Mangrove Capital Africa
The primary purpose of the Mangrove Capital Africa programme is to safeguard and restore African mangrove ecosystems for the benefit of people and nature. Healthy mangroves harbour many animals from manatees to sea turtles and provide feeding grounds for migratory birds. They are an essential buffer to storms particularly in the face of climate change and rising sea levels. Healthy mangroves store up to 5 times more carbon than inland forests and are also essential to socio economic activities of the local populations
Mangroves occur at the terrestrial/marine interface in the tropics and subtropics and in a wide range of environments. As such, they protect the coast from wave action associated with storms and their role became particularly evident during the Asian tsunami. They also play a key role in the economies of many countries, providing breeding grounds for marine life and a source of products ranging from medicines to timber. Despite their importance, mangroves are still being cleared to allow for urbanisation or agricultural expansion. In many regions, mangroves are not subject to direct human-induced change but nevertheless experience change as a result of natural or indirect anthropogenic events or processes, including sea level fluctuations.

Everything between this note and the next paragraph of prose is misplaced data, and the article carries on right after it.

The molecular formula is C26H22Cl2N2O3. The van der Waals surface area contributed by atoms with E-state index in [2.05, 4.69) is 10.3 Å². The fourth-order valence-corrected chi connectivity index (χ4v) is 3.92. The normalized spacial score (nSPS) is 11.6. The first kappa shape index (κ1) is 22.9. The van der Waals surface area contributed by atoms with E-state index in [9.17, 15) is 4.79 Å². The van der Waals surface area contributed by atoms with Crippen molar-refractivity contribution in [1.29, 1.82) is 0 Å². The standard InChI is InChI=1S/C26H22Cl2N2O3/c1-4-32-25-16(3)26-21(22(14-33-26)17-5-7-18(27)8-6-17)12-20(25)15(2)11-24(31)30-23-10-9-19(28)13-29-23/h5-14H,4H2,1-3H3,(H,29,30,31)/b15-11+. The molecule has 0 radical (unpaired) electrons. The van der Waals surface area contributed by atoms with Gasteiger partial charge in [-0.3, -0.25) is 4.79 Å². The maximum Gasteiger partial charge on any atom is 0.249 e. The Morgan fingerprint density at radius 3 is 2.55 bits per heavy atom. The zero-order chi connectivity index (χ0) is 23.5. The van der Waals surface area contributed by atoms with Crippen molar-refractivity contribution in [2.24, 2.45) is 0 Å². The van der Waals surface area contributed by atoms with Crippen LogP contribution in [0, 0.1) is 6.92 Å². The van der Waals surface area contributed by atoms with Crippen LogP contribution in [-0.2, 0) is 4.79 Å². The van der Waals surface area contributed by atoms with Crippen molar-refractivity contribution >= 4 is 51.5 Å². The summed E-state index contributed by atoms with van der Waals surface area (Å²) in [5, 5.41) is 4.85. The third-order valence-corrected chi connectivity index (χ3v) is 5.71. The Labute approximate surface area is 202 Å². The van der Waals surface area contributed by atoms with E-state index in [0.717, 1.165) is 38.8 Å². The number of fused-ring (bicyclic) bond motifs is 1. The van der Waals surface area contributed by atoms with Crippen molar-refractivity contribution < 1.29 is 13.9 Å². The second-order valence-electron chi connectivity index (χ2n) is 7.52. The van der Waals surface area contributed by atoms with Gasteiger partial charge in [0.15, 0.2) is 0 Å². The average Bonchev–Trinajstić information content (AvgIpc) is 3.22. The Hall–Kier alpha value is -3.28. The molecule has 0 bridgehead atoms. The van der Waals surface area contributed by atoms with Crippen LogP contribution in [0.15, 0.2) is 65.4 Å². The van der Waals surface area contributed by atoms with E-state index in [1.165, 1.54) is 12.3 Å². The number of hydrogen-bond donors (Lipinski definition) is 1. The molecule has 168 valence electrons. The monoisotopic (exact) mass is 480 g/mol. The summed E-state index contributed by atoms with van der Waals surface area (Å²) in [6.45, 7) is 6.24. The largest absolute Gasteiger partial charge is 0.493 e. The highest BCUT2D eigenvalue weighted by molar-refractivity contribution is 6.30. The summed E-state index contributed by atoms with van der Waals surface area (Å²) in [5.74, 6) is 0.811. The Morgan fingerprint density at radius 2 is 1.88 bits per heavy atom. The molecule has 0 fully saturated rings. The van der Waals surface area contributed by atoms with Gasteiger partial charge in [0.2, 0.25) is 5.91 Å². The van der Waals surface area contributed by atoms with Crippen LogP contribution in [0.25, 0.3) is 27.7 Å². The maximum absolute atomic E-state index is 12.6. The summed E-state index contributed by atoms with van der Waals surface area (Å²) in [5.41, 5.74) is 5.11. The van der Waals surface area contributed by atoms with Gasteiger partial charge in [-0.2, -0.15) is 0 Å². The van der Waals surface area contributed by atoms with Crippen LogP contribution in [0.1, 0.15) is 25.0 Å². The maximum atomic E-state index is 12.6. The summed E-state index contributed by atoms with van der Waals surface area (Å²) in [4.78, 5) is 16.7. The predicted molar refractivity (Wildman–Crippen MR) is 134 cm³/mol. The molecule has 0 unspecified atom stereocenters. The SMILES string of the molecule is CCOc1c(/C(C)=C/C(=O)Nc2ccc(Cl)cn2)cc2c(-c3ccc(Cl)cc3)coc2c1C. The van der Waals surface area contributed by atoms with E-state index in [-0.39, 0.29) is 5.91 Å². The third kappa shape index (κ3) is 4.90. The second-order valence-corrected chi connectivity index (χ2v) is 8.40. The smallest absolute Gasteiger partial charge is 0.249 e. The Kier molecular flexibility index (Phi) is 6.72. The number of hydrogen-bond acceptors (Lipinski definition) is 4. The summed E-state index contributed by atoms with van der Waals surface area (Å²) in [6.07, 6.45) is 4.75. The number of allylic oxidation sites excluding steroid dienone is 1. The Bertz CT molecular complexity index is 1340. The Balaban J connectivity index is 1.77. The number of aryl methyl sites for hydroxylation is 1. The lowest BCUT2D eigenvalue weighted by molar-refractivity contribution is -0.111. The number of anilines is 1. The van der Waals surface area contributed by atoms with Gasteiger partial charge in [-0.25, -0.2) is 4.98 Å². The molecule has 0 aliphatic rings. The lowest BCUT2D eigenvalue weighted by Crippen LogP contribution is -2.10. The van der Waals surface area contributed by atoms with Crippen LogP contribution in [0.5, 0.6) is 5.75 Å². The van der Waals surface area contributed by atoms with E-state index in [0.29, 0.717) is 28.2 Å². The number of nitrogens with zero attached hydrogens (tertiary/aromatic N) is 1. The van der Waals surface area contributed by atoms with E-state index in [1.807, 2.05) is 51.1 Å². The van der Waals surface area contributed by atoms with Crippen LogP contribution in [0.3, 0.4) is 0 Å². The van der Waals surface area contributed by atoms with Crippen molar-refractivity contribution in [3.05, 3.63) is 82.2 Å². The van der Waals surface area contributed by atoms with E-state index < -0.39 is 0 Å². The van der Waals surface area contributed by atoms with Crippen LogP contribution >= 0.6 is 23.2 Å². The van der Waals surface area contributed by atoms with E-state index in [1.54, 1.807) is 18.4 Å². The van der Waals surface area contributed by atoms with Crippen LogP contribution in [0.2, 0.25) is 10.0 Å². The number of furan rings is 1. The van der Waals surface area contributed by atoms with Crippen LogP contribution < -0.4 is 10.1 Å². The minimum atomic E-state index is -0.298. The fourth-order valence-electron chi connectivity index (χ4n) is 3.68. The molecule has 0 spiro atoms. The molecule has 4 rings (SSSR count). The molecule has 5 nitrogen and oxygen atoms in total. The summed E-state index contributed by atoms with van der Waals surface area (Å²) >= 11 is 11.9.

Research at DGES and with international collaborators has focused on the characterisation of mangroves and the development of baselines of mangrove extent, structure, species and biomass against which to assess change. Key achievements include:
- Advancement and implementation of procedures for retrieving mangrove height from historical stereo aerial photography (Figure 1)
Figure 1. Canopy height map generated using stereo aerial photography, West Alligator River, Kakadu National Park (NP), Northern Territory, Australia.
- The generation of baseline maps of mangrove extent and change for Kakadu National Park in Australia's Northern Territory.
- The development of hyperspectral techniques for discriminating mangrove zones based on their dominant species and detecting change (Figure 2).
Figure 2. Mangrove change identified through time-series comparison of stereo aerial photography (1991) and Compact Airborne Spectrographic Imager (CASI) data (2002), Kakadu National Park, Northern Territory, Australia.
Currently, our research is focusing on the use of the Japanese Space Exploration Agency's (JAXA) Advanced Land Observing Satellite (ALOS) Phased Arrayed L-band SAR (PALSAR) for characterising mangroves and detecting changes in their extent from established baselines.
For this purpose, mosaics of ALOS PALSAR L-band SAR data are being generated for selected regions (northern Australia, the Amazon-influenced coast of South America and Belize) for purposes of change detection. This research is highlighting significant changes in mangroves as a consequence of changes in coastal erosion and accretion and climatic variation.